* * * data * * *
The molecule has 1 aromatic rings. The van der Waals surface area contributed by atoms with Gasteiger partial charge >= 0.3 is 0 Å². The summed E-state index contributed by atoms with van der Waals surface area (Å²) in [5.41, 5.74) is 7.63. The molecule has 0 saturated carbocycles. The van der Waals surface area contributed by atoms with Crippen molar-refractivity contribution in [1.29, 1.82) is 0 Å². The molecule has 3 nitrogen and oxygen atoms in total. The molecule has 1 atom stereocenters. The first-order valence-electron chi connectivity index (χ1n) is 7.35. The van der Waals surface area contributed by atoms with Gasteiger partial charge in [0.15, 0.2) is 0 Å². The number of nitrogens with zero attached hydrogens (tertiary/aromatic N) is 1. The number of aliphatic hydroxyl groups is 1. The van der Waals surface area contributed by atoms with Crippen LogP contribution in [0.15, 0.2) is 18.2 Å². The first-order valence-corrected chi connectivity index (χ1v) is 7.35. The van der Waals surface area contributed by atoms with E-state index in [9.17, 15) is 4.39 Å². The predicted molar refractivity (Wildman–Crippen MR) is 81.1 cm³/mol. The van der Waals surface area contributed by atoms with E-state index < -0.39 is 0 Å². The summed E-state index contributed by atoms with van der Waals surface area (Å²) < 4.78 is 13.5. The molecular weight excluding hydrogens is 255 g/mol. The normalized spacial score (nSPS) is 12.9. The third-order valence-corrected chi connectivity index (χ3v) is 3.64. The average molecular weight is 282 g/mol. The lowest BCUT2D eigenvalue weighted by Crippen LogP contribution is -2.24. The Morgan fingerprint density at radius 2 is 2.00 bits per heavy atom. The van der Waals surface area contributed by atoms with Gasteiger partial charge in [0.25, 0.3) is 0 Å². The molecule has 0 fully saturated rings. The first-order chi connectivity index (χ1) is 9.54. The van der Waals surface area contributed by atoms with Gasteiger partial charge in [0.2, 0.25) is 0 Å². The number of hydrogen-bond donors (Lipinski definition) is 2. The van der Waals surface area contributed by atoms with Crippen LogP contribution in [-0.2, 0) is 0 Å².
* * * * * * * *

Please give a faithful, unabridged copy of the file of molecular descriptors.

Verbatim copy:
The molecule has 1 aromatic rings. The van der Waals surface area contributed by atoms with Gasteiger partial charge >= 0.3 is 0 Å². The summed E-state index contributed by atoms with van der Waals surface area (Å²) in [5.41, 5.74) is 7.63. The molecule has 0 saturated carbocycles. The van der Waals surface area contributed by atoms with Crippen molar-refractivity contribution in [1.29, 1.82) is 0 Å². The molecule has 3 nitrogen and oxygen atoms in total. The molecule has 1 atom stereocenters. The first-order valence-electron chi connectivity index (χ1n) is 7.35. The van der Waals surface area contributed by atoms with Gasteiger partial charge in [0.15, 0.2) is 0 Å². The number of nitrogens with zero attached hydrogens (tertiary/aromatic N) is 1. The number of aliphatic hydroxyl groups is 1. The van der Waals surface area contributed by atoms with Crippen LogP contribution in [0.15, 0.2) is 18.2 Å². The first-order valence-corrected chi connectivity index (χ1v) is 7.35. The van der Waals surface area contributed by atoms with E-state index in [9.17, 15) is 4.39 Å². The predicted molar refractivity (Wildman–Crippen MR) is 81.1 cm³/mol. The van der Waals surface area contributed by atoms with E-state index < -0.39 is 0 Å². The summed E-state index contributed by atoms with van der Waals surface area (Å²) < 4.78 is 13.5. The molecular weight excluding hydrogens is 255 g/mol. The normalized spacial score (nSPS) is 12.9. The third-order valence-corrected chi connectivity index (χ3v) is 3.64. The average molecular weight is 282 g/mol. The lowest BCUT2D eigenvalue weighted by Crippen LogP contribution is -2.24. The Morgan fingerprint density at radius 2 is 2.00 bits per heavy atom. The van der Waals surface area contributed by atoms with Gasteiger partial charge in [0.25, 0.3) is 0 Å². The molecule has 0 fully saturated rings. The first-order chi connectivity index (χ1) is 9.54. The van der Waals surface area contributed by atoms with Gasteiger partial charge in [0.2, 0.25) is 0 Å². The number of hydrogen-bond donors (Lipinski definition) is 2. The van der Waals surface area contributed by atoms with Crippen LogP contribution in [-0.2, 0) is 0 Å².